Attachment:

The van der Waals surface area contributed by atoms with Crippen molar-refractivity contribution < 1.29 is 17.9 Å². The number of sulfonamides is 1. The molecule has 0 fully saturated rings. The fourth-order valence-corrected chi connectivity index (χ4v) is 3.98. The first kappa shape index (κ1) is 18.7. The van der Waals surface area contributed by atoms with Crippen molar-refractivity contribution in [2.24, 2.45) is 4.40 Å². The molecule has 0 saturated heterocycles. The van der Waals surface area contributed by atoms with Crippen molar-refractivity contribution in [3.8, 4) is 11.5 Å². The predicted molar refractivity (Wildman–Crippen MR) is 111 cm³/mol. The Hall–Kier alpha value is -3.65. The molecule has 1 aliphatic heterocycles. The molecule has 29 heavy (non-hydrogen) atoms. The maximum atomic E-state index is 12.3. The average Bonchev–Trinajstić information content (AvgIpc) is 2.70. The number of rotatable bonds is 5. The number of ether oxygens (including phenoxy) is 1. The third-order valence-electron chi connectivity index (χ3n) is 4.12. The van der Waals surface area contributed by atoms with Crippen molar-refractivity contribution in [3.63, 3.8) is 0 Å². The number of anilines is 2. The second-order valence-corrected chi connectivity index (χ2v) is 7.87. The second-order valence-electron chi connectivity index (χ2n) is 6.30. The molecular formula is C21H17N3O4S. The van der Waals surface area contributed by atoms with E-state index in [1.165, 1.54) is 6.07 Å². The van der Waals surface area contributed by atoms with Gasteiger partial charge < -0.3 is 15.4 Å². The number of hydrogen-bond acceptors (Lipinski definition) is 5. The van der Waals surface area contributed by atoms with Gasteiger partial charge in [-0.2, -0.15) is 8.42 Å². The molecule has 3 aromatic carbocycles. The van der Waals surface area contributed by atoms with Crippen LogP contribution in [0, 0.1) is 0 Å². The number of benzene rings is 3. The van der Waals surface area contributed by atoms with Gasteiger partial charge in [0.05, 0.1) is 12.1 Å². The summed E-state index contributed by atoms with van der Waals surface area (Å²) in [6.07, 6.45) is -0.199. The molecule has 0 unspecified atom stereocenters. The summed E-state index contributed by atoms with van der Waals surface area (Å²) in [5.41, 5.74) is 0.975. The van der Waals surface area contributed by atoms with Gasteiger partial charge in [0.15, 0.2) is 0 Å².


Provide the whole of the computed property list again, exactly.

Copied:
The van der Waals surface area contributed by atoms with Crippen molar-refractivity contribution < 1.29 is 17.9 Å². The number of sulfonamides is 1. The molecule has 0 fully saturated rings. The fourth-order valence-corrected chi connectivity index (χ4v) is 3.98. The first kappa shape index (κ1) is 18.7. The van der Waals surface area contributed by atoms with Crippen molar-refractivity contribution in [2.24, 2.45) is 4.40 Å². The molecule has 0 saturated heterocycles. The van der Waals surface area contributed by atoms with Crippen molar-refractivity contribution in [3.8, 4) is 11.5 Å². The predicted molar refractivity (Wildman–Crippen MR) is 111 cm³/mol. The Hall–Kier alpha value is -3.65. The molecule has 1 aliphatic heterocycles. The molecule has 29 heavy (non-hydrogen) atoms. The maximum atomic E-state index is 12.3. The average Bonchev–Trinajstić information content (AvgIpc) is 2.70. The number of rotatable bonds is 5. The number of ether oxygens (including phenoxy) is 1. The third-order valence-electron chi connectivity index (χ3n) is 4.12. The van der Waals surface area contributed by atoms with Crippen molar-refractivity contribution in [3.63, 3.8) is 0 Å². The number of anilines is 2. The second-order valence-corrected chi connectivity index (χ2v) is 7.87. The second-order valence-electron chi connectivity index (χ2n) is 6.30. The molecular formula is C21H17N3O4S. The van der Waals surface area contributed by atoms with E-state index in [1.165, 1.54) is 6.07 Å². The van der Waals surface area contributed by atoms with Gasteiger partial charge < -0.3 is 15.4 Å². The number of hydrogen-bond acceptors (Lipinski definition) is 5. The van der Waals surface area contributed by atoms with Gasteiger partial charge in [-0.2, -0.15) is 8.42 Å². The molecule has 3 aromatic carbocycles. The van der Waals surface area contributed by atoms with Crippen LogP contribution in [0, 0.1) is 0 Å². The number of benzene rings is 3. The van der Waals surface area contributed by atoms with Gasteiger partial charge in [0.05, 0.1) is 12.1 Å². The summed E-state index contributed by atoms with van der Waals surface area (Å²) in [6.07, 6.45) is -0.199. The molecule has 0 unspecified atom stereocenters. The summed E-state index contributed by atoms with van der Waals surface area (Å²) in [5.41, 5.74) is 0.975. The van der Waals surface area contributed by atoms with Gasteiger partial charge in [0.15, 0.2) is 0 Å².